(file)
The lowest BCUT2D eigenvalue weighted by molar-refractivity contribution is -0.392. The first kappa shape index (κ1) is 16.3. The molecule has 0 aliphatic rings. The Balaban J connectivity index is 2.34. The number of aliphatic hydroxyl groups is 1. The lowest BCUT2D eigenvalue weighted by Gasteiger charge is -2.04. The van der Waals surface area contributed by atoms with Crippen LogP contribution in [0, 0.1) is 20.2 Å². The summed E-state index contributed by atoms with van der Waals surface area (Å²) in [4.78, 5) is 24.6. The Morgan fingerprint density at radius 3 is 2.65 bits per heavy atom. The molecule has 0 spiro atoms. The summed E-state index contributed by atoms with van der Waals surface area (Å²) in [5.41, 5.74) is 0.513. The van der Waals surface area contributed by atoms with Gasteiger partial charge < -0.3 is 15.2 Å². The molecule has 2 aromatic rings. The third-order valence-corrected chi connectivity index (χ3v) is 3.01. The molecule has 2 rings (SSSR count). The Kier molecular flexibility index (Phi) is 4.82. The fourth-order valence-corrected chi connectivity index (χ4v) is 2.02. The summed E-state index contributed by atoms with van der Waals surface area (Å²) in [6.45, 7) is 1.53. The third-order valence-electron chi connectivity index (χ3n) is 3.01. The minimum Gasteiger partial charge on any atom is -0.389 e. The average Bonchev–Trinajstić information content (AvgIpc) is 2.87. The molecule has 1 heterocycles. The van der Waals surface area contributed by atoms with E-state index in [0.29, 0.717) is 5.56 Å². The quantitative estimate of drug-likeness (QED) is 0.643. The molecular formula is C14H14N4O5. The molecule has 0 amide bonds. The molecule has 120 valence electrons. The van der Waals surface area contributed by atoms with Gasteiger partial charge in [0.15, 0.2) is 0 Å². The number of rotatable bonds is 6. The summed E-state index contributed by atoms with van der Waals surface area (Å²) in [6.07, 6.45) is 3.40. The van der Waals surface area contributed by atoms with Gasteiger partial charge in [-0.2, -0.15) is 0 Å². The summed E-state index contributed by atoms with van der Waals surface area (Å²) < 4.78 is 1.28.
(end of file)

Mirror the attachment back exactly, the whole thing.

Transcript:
The lowest BCUT2D eigenvalue weighted by molar-refractivity contribution is -0.392. The first kappa shape index (κ1) is 16.3. The molecule has 0 aliphatic rings. The Balaban J connectivity index is 2.34. The number of aliphatic hydroxyl groups is 1. The lowest BCUT2D eigenvalue weighted by Gasteiger charge is -2.04. The van der Waals surface area contributed by atoms with Crippen LogP contribution in [0, 0.1) is 20.2 Å². The summed E-state index contributed by atoms with van der Waals surface area (Å²) in [4.78, 5) is 24.6. The Morgan fingerprint density at radius 3 is 2.65 bits per heavy atom. The molecule has 0 spiro atoms. The summed E-state index contributed by atoms with van der Waals surface area (Å²) in [5.41, 5.74) is 0.513. The van der Waals surface area contributed by atoms with Gasteiger partial charge < -0.3 is 15.2 Å². The molecule has 2 aromatic rings. The third-order valence-corrected chi connectivity index (χ3v) is 3.01. The molecule has 2 rings (SSSR count). The Kier molecular flexibility index (Phi) is 4.82. The fourth-order valence-corrected chi connectivity index (χ4v) is 2.02. The summed E-state index contributed by atoms with van der Waals surface area (Å²) in [6.45, 7) is 1.53. The third-order valence-electron chi connectivity index (χ3n) is 3.01. The minimum Gasteiger partial charge on any atom is -0.389 e. The average Bonchev–Trinajstić information content (AvgIpc) is 2.87. The molecule has 1 heterocycles. The van der Waals surface area contributed by atoms with E-state index in [0.29, 0.717) is 5.56 Å². The quantitative estimate of drug-likeness (QED) is 0.643. The molecular formula is C14H14N4O5. The molecule has 0 amide bonds. The molecule has 120 valence electrons. The van der Waals surface area contributed by atoms with Gasteiger partial charge in [0.15, 0.2) is 0 Å². The number of rotatable bonds is 6. The summed E-state index contributed by atoms with van der Waals surface area (Å²) in [6.07, 6.45) is 3.40. The van der Waals surface area contributed by atoms with Gasteiger partial charge in [-0.2, -0.15) is 0 Å². The summed E-state index contributed by atoms with van der Waals surface area (Å²) < 4.78 is 1.28.